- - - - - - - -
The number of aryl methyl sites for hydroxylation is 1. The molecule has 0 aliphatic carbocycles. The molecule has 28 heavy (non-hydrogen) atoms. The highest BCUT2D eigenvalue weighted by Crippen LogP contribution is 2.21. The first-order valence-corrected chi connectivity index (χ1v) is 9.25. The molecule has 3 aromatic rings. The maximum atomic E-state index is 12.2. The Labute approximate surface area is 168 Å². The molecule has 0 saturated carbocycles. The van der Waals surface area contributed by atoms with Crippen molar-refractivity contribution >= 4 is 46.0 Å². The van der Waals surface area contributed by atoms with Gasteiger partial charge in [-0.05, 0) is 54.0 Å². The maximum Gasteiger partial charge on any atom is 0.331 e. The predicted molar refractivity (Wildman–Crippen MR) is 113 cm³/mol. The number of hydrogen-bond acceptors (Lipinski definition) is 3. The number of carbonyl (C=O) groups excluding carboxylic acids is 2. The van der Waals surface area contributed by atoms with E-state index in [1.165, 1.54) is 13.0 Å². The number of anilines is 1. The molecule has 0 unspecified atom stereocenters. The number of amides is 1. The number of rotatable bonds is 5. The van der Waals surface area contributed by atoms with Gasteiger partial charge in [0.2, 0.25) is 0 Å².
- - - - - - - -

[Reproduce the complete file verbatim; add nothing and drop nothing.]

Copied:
The number of aryl methyl sites for hydroxylation is 1. The molecule has 0 aliphatic carbocycles. The molecule has 28 heavy (non-hydrogen) atoms. The highest BCUT2D eigenvalue weighted by Crippen LogP contribution is 2.21. The first-order valence-corrected chi connectivity index (χ1v) is 9.25. The molecule has 3 aromatic rings. The maximum atomic E-state index is 12.2. The Labute approximate surface area is 168 Å². The molecule has 0 saturated carbocycles. The van der Waals surface area contributed by atoms with Crippen molar-refractivity contribution >= 4 is 46.0 Å². The van der Waals surface area contributed by atoms with Gasteiger partial charge in [-0.05, 0) is 54.0 Å². The maximum Gasteiger partial charge on any atom is 0.331 e. The predicted molar refractivity (Wildman–Crippen MR) is 113 cm³/mol. The number of hydrogen-bond acceptors (Lipinski definition) is 3. The number of carbonyl (C=O) groups excluding carboxylic acids is 2. The van der Waals surface area contributed by atoms with E-state index in [1.165, 1.54) is 13.0 Å². The number of anilines is 1. The molecule has 0 unspecified atom stereocenters. The number of amides is 1. The number of rotatable bonds is 5. The van der Waals surface area contributed by atoms with Gasteiger partial charge in [0.2, 0.25) is 0 Å².